Skip to main content

Government watchdog says our chemical law is a hot mess

Last week, the non-partisan Government Accountability Office (GAO) provided compelling evidence that our federal law on toxic chemicals, the 37 year-old Toxic Substances Control Act (TSCA), is in terrible shape and doing a disservice to Americans’ health.

The news was delivered last Thursday during a House hearing on TSCA. While it’s not hard to find critics on all sides of the issue, GAO’s summary may be the most convincing because the independent government watchdog funded by Congress has no political axe to grind.

Some insiders are saying the House Energy and Commerce committee held the hearing to get a chance to weigh in on the recently introduced Chemical Safety Improvement Act. This Senate bill is backed by a bipartisan group of senators that aim to reform our federal law on toxic chemicals, but as drafted falls short of what’s needed to get our chemical safety system back on track. Currently, there is no House version of TSCA reform introduced.

The GAO is no ‘Johnny Come Lately’ and has been looking at TSCA for a long time. There are many gaping problems with our federal laws on toxic chemicals, but the first two GAO discussed this week are:

(1) EPA’s inability to get timely information on chemicals that could be a problem and

(2) EPA’s virtual inability to ban or limit problem chemicals.

Here’s how GAO put it:

  • On obtaining adequate information on chemical toxicity and exposure:EPA has found it difficult to obtain such information because TSCA does not require companies to provide it; instead, TSCA requires EPA to demonstrate that chemicals pose certain risks before it can ask for such information.”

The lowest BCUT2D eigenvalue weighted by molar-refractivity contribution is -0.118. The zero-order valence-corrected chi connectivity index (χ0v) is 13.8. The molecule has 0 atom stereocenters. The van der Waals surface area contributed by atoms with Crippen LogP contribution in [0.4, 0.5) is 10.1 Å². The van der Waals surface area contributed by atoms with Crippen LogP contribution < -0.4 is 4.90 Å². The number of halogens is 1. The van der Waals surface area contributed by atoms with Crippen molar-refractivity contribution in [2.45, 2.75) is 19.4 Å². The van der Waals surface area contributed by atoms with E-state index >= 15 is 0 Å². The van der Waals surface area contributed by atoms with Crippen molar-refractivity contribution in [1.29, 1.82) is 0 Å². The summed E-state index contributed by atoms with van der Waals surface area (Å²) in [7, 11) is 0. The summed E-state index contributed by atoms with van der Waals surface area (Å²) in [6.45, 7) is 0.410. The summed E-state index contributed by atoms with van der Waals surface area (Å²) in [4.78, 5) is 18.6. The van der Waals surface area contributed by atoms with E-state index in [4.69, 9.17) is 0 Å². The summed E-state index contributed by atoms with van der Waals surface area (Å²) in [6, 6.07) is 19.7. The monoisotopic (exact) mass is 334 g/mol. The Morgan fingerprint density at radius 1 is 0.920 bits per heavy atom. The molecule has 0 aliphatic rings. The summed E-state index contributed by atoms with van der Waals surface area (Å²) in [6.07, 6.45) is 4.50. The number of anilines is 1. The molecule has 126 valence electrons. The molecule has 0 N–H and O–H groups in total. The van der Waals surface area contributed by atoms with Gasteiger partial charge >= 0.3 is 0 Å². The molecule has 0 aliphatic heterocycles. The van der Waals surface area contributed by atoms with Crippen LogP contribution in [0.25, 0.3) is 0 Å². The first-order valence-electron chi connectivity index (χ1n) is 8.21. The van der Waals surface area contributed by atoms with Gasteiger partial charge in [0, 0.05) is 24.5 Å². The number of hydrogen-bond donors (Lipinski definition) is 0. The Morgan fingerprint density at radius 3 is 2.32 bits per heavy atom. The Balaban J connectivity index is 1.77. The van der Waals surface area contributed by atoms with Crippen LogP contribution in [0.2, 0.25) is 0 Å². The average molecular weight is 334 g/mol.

• On banning or limiting chemicals: “EPA has had difficulty demonstrating that chemicals should be banned or have limits placed on their production… The agency issued regulations to ban or limit production or use of five existing chemicals, or chemical classes, out of tens of thousands of chemicals listed for commercial use. A court reversal of EPA’s 1989 asbestos rule illustrates the difficulties EPA has had in issuing regulations to control existing chemicals.”

Some critics say those problems could persist under the Chemical Safety Improvement Act as currently conceived, because the bill lacks deadlines and funding. Our coalition is eager to work with offices in both the House and Senate, to make the necessary changes to legislation to get our chemical safety
laws ready for prime time.

Urge your Senator to strengthen the bill today. We are calling for: protections for vulnerable populations; state’s ability to regulate; timelines; fast action on the worst chemicals; and priorities based on adequate information.